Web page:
The John Simon Guggenheim Memorial Foundation announced the recipients of their 2014 fellowships today. Eleven photographers are among the 178 recipients.
They are (links direct to their bios and image galleries on the Guggenheim site):
Guggenheim Fellows receive a grant to pursue a project; the Foundation does not disclose the amount of money they receive.
Founded in 1922, the prestigious Fellowship program is intended to “add to the educational, literary, artistic, and scientific power of this country, and also to provide for the cause of better international understanding.” The Fellowship supports individuals in mid-career‚ “who have already demonstrated exceptional capacity for productive scholarship or exceptional creative ability in the arts.”
Past recipients of Guggenheim Fellowships include photographers Robert Frank, Diane Arbus, Lewis Baltz, Robert Adams, Brian Ulrich, Richard Mosse, Alec Soth, Christian Patterson and Penelope Umbrico.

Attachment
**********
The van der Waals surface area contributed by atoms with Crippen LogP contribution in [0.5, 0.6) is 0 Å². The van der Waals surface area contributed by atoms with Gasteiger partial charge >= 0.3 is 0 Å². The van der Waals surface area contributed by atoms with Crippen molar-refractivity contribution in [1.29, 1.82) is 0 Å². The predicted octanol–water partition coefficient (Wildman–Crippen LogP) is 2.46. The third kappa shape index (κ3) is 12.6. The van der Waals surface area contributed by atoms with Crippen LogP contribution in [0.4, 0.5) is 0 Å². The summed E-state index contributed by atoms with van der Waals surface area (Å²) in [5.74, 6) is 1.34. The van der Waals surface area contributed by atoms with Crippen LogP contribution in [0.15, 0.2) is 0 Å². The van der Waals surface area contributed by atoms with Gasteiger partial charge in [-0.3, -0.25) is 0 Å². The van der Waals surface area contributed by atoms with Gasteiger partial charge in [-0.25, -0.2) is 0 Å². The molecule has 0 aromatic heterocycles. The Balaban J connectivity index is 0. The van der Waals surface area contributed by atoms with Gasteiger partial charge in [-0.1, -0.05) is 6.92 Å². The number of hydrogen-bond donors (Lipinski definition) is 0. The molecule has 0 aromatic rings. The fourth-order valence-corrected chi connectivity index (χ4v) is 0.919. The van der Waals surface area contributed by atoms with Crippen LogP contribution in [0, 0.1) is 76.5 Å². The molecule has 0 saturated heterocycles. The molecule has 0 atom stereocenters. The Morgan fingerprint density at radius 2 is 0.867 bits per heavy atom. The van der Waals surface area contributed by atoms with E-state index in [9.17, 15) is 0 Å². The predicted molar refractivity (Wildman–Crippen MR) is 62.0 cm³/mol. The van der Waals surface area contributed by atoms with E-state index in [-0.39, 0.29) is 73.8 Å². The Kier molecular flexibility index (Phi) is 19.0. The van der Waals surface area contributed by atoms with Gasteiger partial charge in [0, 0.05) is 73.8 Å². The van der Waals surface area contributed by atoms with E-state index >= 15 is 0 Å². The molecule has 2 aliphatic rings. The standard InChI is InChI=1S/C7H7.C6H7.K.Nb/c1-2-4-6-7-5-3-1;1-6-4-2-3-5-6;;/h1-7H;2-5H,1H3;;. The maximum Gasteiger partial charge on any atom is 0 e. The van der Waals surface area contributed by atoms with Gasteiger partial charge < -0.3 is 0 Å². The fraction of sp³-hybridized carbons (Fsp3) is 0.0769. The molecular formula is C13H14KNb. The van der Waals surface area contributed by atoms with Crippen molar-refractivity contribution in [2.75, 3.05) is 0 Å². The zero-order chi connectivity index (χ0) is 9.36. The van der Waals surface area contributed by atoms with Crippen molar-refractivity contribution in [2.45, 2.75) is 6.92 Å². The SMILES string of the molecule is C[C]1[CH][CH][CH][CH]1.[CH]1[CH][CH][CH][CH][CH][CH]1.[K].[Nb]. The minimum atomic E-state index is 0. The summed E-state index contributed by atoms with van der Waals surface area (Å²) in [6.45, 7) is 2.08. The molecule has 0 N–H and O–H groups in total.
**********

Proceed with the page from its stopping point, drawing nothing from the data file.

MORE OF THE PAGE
Sharafat Ali has won the 2017 Ian Parry Scholarship, the board of the scholarship program announced yesterday. Ali, who is based in Kashmir and covers conflict, politics, faith and daily life in the region, won the Award for Achievement for his work on anti-India protests in the region. Ali and three other finalists will receive cash awards of... More ›
Getty Images has awarded grants of $10,000 each to five photographers to support personal documentary projects of “universal importance,” the photo agency announced on September 7. The editorial grant winners are: Alejandro Cegarra for “Living with Hugo Chavez’s Legacy” Paula Bronstein for “The Cost of War” Antonio Faccilongo for “Habibi” Barbara Peacock for “American Bedroom”... More ›
FotoEvidence and the World Press Photo Foundation have announced a new documentary photography award for 2018 called the FotoEvidence Book Award with World Press Photo. The winner’s work will be published in a book and promoted by FotoEvidence, and two other selected finalists will be exhibited during the World Press Photo Exhibition in 2018 in... More ›